I did not cry. I hadn’t realized this until I stood over my father’s grave, staring down onto his coffin covered with single flowers and a light dusting of snow that had just begun to fall. Not one tear. It was cold. I flipped the collar of my coat and pulled it around my face gripping the corners in a tight fist at my neck. The other mourners were gone, filing away in twos and threes; slowly back to idling cars and warmth. I could hear them whisper as they left. “He needs a moment,” I heard them say, “Let’s give him some room, and “such a good boy. I ignored them. I tried to remember my father.
He died alone, collapsed in his bathroom one morning. His heart, never reliable at the best of times simply gave out. Years of smoke and alcohol, a sedentary life and a thick diet claimed him. He fell to the tiled floor his head wedged between the toilet and the tub. It was three days before the landlord, looking for the rent, found his body. I was told he died instantly. I was told he felt no pain. I was not so sure. I pictured him there confused, unable to move, struggling for breath, panicked. I imagined him calling out for someone, anyone to come. Not to save him exactly, just to say a soft word, to lay a hand upon his forehead and cheek, to feel the warmth of skin upon skin so to fade gently into the darkness and not be afraid. I hope he died courageous and with dignity. I don’t think that I could have. Or that I will.
The wind picked up. I became aware of the car waiting for me. I should just leave. But there was a man down there. Underneath the polished wood, in a silk-lined box, there was a man. A man I should cry for. A man I should love. So I stood in the cold and forced myself to remember, as if remembering were an act of contrition.
The last time I saw my father he was drunk. I had arrived late, well past noon. It had taken nearly an hour to find his apartment with the vague directions he gave me in our rushed phone conversation the night before. I thought about stopping at a phone booth a half dozen times to call for help but never did. I just didn’t want to hear, ‘always had a bad sense of direction,’ or ‘never could find anything.’ I felt it would be better if I just drove in circles.
This meeting was to be our re-connection. It had been a little over two years since our last re-connection, which didn’t go well. Best intentions seemed to fall by the wayside the moment either of us opened our mouths. This time, I thought as I drove through the gray and frozen streets, this time it will be different. I’ll be on my best behavior I told myself. Best intentions.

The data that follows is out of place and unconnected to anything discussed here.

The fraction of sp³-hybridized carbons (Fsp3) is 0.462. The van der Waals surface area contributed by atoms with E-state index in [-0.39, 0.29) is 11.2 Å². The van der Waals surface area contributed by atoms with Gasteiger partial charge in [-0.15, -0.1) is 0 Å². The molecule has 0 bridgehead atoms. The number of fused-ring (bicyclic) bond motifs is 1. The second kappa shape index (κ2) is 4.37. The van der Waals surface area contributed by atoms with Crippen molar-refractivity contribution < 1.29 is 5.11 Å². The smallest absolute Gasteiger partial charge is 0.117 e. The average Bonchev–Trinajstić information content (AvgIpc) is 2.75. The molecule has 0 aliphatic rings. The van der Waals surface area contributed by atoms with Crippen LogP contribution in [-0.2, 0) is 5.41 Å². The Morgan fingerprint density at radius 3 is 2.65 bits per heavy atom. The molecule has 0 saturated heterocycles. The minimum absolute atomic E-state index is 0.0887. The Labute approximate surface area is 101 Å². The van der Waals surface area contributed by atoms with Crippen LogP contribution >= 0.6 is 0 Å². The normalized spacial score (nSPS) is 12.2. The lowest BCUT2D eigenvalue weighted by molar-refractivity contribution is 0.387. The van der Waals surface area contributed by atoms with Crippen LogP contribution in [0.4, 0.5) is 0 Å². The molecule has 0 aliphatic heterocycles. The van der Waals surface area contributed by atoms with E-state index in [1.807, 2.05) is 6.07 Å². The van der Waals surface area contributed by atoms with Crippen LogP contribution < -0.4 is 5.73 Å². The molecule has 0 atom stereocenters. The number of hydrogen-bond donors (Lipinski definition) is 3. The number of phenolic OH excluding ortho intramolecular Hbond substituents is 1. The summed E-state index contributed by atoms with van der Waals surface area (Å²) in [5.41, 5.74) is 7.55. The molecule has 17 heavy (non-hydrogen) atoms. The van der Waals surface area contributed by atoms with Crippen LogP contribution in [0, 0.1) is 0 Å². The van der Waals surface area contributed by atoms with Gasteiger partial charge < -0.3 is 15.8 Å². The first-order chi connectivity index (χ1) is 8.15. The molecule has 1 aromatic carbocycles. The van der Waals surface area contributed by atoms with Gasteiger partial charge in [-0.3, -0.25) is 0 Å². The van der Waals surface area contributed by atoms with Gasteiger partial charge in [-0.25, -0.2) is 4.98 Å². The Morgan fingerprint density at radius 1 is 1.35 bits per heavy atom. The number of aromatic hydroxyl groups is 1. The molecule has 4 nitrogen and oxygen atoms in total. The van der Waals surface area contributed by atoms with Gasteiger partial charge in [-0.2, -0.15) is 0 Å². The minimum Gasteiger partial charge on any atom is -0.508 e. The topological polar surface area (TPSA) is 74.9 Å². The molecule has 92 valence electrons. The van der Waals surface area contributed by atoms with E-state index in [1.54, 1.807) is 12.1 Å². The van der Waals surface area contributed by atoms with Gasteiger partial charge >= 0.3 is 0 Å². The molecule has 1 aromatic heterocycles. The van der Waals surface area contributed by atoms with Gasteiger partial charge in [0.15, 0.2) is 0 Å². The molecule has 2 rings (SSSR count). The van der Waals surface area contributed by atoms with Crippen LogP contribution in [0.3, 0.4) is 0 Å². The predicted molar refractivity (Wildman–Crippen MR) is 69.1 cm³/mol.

He met me at the door in sweat pants and a Phillies t-shirt, he had already started drinking. I moved forward to hug him at the same moment he stepped back. In an awkward gesture I lifted myself out of my lurching half-hug position and thrust my arm forward to shake his hand punching my father in the chest as he leaned forward. My father grasped my hand and pulled me inside.
“About time you got here, he said, “What? You get lost?
“No, I stopped to get us some lunch, I held up a plastic bag, “just some sandwiches from a deli I passed.
“Mario’s? he asked. I told him I that’s what the place was called, “That place sucks. Well, wash a plate and set them up, I’ll be in the living room. He turned and walked away leaving me in the doorway. I heard the TV volume go up as he fell heavy on the couch. “And grab me a beer on the way in. Best behavior, I thought to myself, best intentions.
All the plates were in the sink, as were the cups and utensils as well. I washed the two closest to the top with a tattered sponge that I assumed was once blue and hand soap. The plates were red plastic with cows and chickens along the edge, the kind of plates you’d see at a picnic or barbeque. I opened the refrigerator to find three twelve packs of Pabst Blue Ribbon, a few loose cans of coke, a jumbo can of Maxwell House coffee and a carton of Tropicana orange juice. I grabbed a beer for my father and a Coke for myself.
In the living room my father was sitting on the couch smoking a cigarette watching NASCAR. I handed him his food and sat down next to him on the far side of the couch. He snuffed a cigarette out in the large overflowing glass ashtray on the end table. He opened his beer and drank in large gulps.
“You not drinking? He asked.
“It’s a bit early, I said.
“Early? It’s always happy hour somewhere in the world, right? he took another gulp of beer, “Besides, it’s never too early for a brewsky.
I took a few bites chewing slowly, deliberately. “You know you should get some food in the house, unless you’re on a liquid diet or something.
“I eat at the Moose a lot, he said. I nodded as if this explained everything.
My father’s apartment smelled of cigarette smoke and Pine Sol. As you came through the front door you stepped directly into the small efficiency kitchen pained a pale yellow. The dark brown cabinets did not quite match the blue speckled Formica countertop but since it was covered with various papers, magazines, unopened mail and fast-food wrappers it didn’t seem to matter much.
The living room was actually somewhat spacious. The walls were painted off-white and no pictures hung there. On one wall was a large faux-oak entertainment center. In it sat a 27 TV and an old bulky VCR. Several coffee table books were scattered throughout. There was a book on the 1980 World Series, one on famous race horses, chess and golf. There were two on Ireland, one on Athens and a battered oversized, illustrated version of Edith Hamilton’s Mythology. I remembered that one. I used to look through it as a kid.